“Thanks, I’m looking forward to meeting Dr. Jameson. But I’ve been here several hours now, and I poked around a bit on my own. I guess by tomorrow I’ll have full access?”
Curtis nodded, and added “sneaky” under “unpredictable” on her list of traits. “Yep, we can go to HQ and make your arrival official before heading to med-lab, if you’d like.”
“I would like. By the way, how did that pigeon get past the environmental scanners?”
“Well, that’s your problem now,” he said, with an air of smug authority.
“At least tell me which came first, the pigeon or the statue?”
A rhetorical question, Curtis silently added, “must have the last word,” to his list.
~ ~ ∞ ~ ~
Two days later, Austen welcomed Victoria Windsor, the new Muck enforcement officer for Zeta Quadrant. The Multi-world Coalition for Travel and Trade, formed by the Planetary Alliance to enact and enforce travel and trade regulations throughout Alliance space, also served as the off-world police force for each of the five member planets.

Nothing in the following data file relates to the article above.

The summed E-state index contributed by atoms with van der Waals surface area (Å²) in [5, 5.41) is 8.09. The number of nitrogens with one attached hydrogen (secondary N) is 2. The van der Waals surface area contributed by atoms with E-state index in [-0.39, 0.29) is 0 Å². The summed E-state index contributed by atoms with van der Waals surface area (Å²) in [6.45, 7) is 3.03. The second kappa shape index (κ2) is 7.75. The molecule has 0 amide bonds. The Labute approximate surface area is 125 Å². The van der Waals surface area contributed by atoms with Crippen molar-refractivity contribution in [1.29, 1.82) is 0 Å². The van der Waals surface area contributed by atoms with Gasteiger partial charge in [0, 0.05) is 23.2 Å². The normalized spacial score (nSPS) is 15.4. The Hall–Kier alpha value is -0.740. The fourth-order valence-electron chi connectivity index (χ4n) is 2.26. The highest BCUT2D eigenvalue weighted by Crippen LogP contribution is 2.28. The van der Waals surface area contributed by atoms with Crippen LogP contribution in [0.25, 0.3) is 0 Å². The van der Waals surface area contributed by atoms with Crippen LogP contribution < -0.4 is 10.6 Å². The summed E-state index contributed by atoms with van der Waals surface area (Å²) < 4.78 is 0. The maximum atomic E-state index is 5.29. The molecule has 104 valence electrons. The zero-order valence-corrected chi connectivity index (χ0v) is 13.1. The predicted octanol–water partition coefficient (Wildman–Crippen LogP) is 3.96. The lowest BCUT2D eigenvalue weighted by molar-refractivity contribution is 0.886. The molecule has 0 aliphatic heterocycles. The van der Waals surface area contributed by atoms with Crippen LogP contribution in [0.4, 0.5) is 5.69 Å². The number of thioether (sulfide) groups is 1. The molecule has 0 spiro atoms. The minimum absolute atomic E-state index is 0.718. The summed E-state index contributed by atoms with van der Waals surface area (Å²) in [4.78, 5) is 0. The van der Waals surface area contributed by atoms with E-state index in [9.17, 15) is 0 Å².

After a brief introductory meeting with the three chiefs, Austen offered to show Windsor the docks and warehouse levels. They’d scheduled a meeting later in the day for Windsor’s first audit of traffic records and the collection of MCTT regulatory fees. Chief Walker and Dr. Jameson showed no interest in tagging along on the tour.
Pleased at how effortlessly she’d slipped into the chief of administration position, Austen suspected her co-chiefs could give a pigeon-livered bull’s pizzle about how she did her job, as long as she did it. Walker had exerted minimal effort to conceal his annoyance at her arrival. But they behaved as expected, based on her review of their psych evaluations. Jameson proved self-involved, and Walker habitually annoyed.
After inspecting the two docking sub-levels, she escorted the Muck enforcement officer toward the warehouses. At late morning, those levels were hectic and noisy. No one would question them moving away from the bustle to speak in private.